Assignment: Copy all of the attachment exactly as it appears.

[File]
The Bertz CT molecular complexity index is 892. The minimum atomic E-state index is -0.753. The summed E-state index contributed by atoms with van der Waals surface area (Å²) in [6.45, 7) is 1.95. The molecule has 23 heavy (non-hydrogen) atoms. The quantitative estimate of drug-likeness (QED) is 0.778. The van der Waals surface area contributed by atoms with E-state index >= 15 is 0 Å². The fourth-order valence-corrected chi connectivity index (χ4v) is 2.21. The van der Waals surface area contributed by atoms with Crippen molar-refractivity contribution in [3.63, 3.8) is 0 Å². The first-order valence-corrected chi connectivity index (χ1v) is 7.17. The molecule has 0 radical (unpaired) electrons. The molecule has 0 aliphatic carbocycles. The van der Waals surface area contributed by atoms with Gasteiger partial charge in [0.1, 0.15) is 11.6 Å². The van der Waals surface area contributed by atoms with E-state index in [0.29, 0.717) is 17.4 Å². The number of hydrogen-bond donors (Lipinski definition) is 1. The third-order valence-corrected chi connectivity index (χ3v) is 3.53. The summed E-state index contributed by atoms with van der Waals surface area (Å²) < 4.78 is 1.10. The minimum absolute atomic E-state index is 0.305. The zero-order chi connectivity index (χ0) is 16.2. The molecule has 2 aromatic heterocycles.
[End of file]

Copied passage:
The Bertz CT molecular complexity index is 892. The minimum atomic E-state index is -0.753. The summed E-state index contributed by atoms with van der Waals surface area (Å²) in [6.45, 7) is 1.95. The molecule has 23 heavy (non-hydrogen) atoms. The quantitative estimate of drug-likeness (QED) is 0.778. The van der Waals surface area contributed by atoms with E-state index >= 15 is 0 Å². The fourth-order valence-corrected chi connectivity index (χ4v) is 2.21. The van der Waals surface area contributed by atoms with Crippen molar-refractivity contribution in [3.63, 3.8) is 0 Å². The first-order valence-corrected chi connectivity index (χ1v) is 7.17. The molecule has 0 radical (unpaired) electrons. The molecule has 0 aliphatic carbocycles. The van der Waals surface area contributed by atoms with Gasteiger partial charge in [0.1, 0.15) is 11.6 Å². The van der Waals surface area contributed by atoms with E-state index in [0.29, 0.717) is 17.4 Å². The number of hydrogen-bond donors (Lipinski definition) is 1. The third-order valence-corrected chi connectivity index (χ3v) is 3.53. The summed E-state index contributed by atoms with van der Waals surface area (Å²) < 4.78 is 1.10. The minimum absolute atomic E-state index is 0.305. The zero-order chi connectivity index (χ0) is 16.2. The molecule has 2 aromatic heterocycles.